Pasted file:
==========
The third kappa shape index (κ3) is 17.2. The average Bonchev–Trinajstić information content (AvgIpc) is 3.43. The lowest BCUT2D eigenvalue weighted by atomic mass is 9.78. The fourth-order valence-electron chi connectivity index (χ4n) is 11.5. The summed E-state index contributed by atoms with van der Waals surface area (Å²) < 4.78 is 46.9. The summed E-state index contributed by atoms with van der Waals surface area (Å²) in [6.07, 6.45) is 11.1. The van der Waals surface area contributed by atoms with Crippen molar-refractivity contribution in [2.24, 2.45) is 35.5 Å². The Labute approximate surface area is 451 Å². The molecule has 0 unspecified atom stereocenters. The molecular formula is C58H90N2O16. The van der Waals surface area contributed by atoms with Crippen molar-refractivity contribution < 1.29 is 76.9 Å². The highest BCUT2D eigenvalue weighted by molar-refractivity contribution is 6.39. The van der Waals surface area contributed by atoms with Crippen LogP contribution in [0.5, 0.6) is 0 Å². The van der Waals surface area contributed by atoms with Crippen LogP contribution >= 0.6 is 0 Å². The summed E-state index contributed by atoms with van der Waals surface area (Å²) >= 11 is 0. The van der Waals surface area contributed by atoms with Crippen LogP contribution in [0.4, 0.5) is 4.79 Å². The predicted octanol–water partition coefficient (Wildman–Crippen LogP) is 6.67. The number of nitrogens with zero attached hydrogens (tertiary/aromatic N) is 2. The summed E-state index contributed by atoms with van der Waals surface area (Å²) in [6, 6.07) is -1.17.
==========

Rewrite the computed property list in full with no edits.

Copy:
The third kappa shape index (κ3) is 17.2. The average Bonchev–Trinajstić information content (AvgIpc) is 3.43. The lowest BCUT2D eigenvalue weighted by atomic mass is 9.78. The fourth-order valence-electron chi connectivity index (χ4n) is 11.5. The summed E-state index contributed by atoms with van der Waals surface area (Å²) < 4.78 is 46.9. The summed E-state index contributed by atoms with van der Waals surface area (Å²) in [6.07, 6.45) is 11.1. The van der Waals surface area contributed by atoms with Crippen molar-refractivity contribution in [2.24, 2.45) is 35.5 Å². The Labute approximate surface area is 451 Å². The molecule has 0 unspecified atom stereocenters. The molecular formula is C58H90N2O16. The van der Waals surface area contributed by atoms with Crippen molar-refractivity contribution < 1.29 is 76.9 Å². The highest BCUT2D eigenvalue weighted by molar-refractivity contribution is 6.39. The van der Waals surface area contributed by atoms with Crippen LogP contribution in [0.5, 0.6) is 0 Å². The van der Waals surface area contributed by atoms with Crippen LogP contribution >= 0.6 is 0 Å². The summed E-state index contributed by atoms with van der Waals surface area (Å²) >= 11 is 0. The van der Waals surface area contributed by atoms with Crippen LogP contribution in [0.4, 0.5) is 4.79 Å². The predicted octanol–water partition coefficient (Wildman–Crippen LogP) is 6.67. The number of nitrogens with zero attached hydrogens (tertiary/aromatic N) is 2. The summed E-state index contributed by atoms with van der Waals surface area (Å²) in [6, 6.07) is -1.17.